Document EVERYTHING. Have a diary/calendar that you put major meetings in (hard copy, outside of Outlook), take minutes and notes at said meetings, and have procedures for what you do at work. At performance-review time, you're able to say 'This is what my job currently entails'. If you have to go to court, or defend yourself in some other way, you can say 'I did such-and-such on this date' years after the fact, even if your Outlook file is inaccessible. And when you go on vacation, just maybe someone will be able to take care of some of your work, instead of leaving it on your desk for when you come back.

Microsoft has lots of resources online for Office. Lots. LOTS! Everything you can do with Office is on their website. They even have little demos to show you how to do things.


(Fantastic question!)
posted by cathoo at 4:02 AM on July 3, 2009 [7 favorites]


One-in-a-million market meltdowns happen roughly once every two years.
posted by The Shiny Thing at 4:26 AM on July 3, 2009 [6 favorites]


Lawyer: Come to see me before you sign that contract, deed, etc. It may cost a little, or it may not cost anything. When you come to me two days or two years later, asking what you got yourself into, your options are much more limited. And it will very often cost you a lot.
posted by megatherium at 4:29 AM on July 3, 2009 [2 favorites]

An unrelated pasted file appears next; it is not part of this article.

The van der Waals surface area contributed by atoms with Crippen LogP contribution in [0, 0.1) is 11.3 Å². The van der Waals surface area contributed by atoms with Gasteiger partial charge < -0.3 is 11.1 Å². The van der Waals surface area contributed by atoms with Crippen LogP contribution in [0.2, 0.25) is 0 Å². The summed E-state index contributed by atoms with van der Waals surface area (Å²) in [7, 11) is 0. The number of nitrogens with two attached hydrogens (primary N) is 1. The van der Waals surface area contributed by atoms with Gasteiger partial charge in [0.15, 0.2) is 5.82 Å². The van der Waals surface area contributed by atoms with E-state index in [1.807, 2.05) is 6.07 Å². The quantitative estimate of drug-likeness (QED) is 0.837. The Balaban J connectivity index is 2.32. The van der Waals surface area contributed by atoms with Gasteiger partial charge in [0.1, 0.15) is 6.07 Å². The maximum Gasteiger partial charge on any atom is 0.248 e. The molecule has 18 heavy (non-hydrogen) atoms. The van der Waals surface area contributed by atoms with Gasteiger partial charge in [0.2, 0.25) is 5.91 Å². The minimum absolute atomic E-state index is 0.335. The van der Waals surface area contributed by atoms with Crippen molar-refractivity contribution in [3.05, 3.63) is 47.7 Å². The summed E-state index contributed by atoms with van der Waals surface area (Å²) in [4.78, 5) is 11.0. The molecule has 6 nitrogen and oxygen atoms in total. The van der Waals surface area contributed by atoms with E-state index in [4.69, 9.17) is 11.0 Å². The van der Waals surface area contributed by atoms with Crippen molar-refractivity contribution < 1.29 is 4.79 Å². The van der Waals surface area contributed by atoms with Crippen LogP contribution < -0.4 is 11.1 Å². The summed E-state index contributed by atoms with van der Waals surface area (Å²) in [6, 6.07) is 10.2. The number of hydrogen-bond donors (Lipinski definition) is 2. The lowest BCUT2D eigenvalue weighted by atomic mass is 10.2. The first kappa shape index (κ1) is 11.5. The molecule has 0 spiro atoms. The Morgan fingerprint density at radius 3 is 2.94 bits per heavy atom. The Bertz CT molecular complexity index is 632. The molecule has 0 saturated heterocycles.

(and one I frequently hear from E.R. physicians)

Wear your damn bike helmet.
posted by megatherium at 4:30 AM on July 3, 2009 [4 favorites]


Literary criticism ≠ book reviews.
posted by permafrost at 4:46 AM on July 3, 2009 [2 favorites]


"The Media" is not a single, monolithic entity which conspires in smoke-filled rooms to suppress the truth, give your daughter an eating disorder and grossly misinform the public about your pet area of expertise. "The Media" is huge and diverse. It includes high and low quality publications, competent and incompetent staff, ethical and unethical journalists, and a bunch of stuff which isn't journalism at all.

Some publications are rubbish and some journalists are complete hacks, but most of us take the responsibilities of our vocation very seriously. We are deeply aware that we don't always get it right and that the profession must continue to change and evolve. Some of the strongest critics of journalistic ethics come from within the profession itself.

If I tell you I make long-form factual radio, please don't launch into a diatribe about how much you hate skinny models in women's magazines/that dumb thing the Prime Minister said on telly last night/the way reality TV is ruining young people's morals. Journalists deserve scrutiny, but there's nothing savvy or insightful about reflexively blaming an entire industry for everything you don't like about the world.

Get your news from multiple sources. Keep your bullshit filter on while you read, watch or listen. If you spot a factual error, let the organisation know; complaints are usually logged and acted upon. If you have extreme views on a social or political issue, know that no news item on the topic will ever seem 'unbiased' to you, and that's not necessarily the journalist's fault.